When a Texas man stopped at a drive-through restaurant to grab a quick dinner after a busy day he pulled out his credit card and waited while the clerk swiped and swiped, and tried again. It was denied. Apparently he had done so much shopping that day, the credit card company had put a stop on the card.
A young cook working in the back of the restaurant heard the conversation, jumped in, pulled out his own credit card, and paid for the man’s dinner. Of course the business man thanked him profusely. Then was on his way. That could have been the end of the story. But….
A couple of months later, the man gathered a number a people including the cook’s parents at the restaurant to honor the generosity of this young man. He thanked him again and gave him a $50 gift certificate, saying I just wanted to say “don’t stop being a good guy.”
People are good. I know we hear about shootings and looting and gang issues and hate-filled political rhetoric, but mostly, overwhelmingly? People are good. Remember that you are one of those good people. We're not supposed to hold that inside so no one knows we are good and wish good things for others. We are supposed to act on the needs we see.
A little encouragement goes a long way. A smile can relieve someone’s fears. Just holding the door for a person might be proof to them that at least at that moment they matter to someone.
We say “use your words!” to children who are crying for something and we can’t understand them. We expect them to help us out a little—let us know what the problem is. But when it comes to adults, we might have to ask in a better way. “What can I do to help?” “Can I give you a ride?” “Have you eaten today?” “Do you have a place to sleep?” “Do you need something?”
Think hard about all those who have helped you with encouragement, money, love, time, food, or support of some kind. Now look around and see how you can keep the chain going. People fall off the tracks sometimes. Some are born off the tracks. Hopefully, the rest of us won’t just walk by and let them get run over. It is a way to remember to thank those who have helped us along the way. Because every day is payback time.
As I watch my grandchildren peering constantly into their iPods, I wonder what this epidemic of mind-numbing electronics will translate into as they grow into men and women.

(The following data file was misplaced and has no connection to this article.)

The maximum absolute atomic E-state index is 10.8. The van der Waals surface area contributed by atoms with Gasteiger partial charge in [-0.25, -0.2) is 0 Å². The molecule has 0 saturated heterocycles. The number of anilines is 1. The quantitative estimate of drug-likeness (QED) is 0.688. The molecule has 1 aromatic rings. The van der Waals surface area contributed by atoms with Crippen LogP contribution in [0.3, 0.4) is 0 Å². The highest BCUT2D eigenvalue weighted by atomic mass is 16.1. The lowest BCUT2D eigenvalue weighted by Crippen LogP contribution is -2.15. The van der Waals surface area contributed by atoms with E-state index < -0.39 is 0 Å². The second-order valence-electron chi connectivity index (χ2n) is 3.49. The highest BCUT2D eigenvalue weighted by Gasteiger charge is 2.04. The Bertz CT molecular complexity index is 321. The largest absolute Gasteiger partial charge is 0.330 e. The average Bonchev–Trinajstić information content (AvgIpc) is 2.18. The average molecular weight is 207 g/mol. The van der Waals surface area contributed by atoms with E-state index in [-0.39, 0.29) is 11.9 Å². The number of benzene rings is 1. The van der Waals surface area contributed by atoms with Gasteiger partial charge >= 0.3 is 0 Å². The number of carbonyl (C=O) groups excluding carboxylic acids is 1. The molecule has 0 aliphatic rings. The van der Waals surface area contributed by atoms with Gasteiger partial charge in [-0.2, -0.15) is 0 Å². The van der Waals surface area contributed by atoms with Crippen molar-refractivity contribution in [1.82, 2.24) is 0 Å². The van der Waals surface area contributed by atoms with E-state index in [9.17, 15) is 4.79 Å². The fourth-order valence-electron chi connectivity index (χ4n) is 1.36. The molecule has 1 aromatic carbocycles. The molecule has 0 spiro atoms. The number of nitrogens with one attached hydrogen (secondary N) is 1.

Even though they hear about the needs of the world, do those facts mean anything in competition with electronic games like "Angry Birds" and "Hair Salon"?
Do they know that poverty forces one in seven children to go to work every day? That's 158 million kids with jobs that often also deal with a lifetime of illiteracy.
Even in America, 47 million citizens receive food stamps. In contrast, my grandchildren are pretty bummed when we run out of Skinny Pop.
In their defense, they are only 11 and eight and pretty generous too, but still, like most U.S. kids, they have been raised in an atmosphere of benefit and love. They have no first-hand experience of need and neglect, no knowledge of grinding hunger. The truth is most of us don't.
We have information, but not experience. Those are two very different things. How many people do you know who have ever missed a meal because there was no food, no money to buy food, and no prospect of food? What's the count? One? Zero?
Maybe this week we could play our own version of Angry Birds. Maybe we could attack institutional hunger by taking a little cash out of the grocery money and sending it to one of the great charities that feed people. (You can click on the Resources page above to find them!) These folks are the feet on the ground who do the work of caring for those in need, and when they count how many truly starving people they know, its in the hundreds and thousands.
Angry Birds unite against hunger. Now there's a game we could feel good about.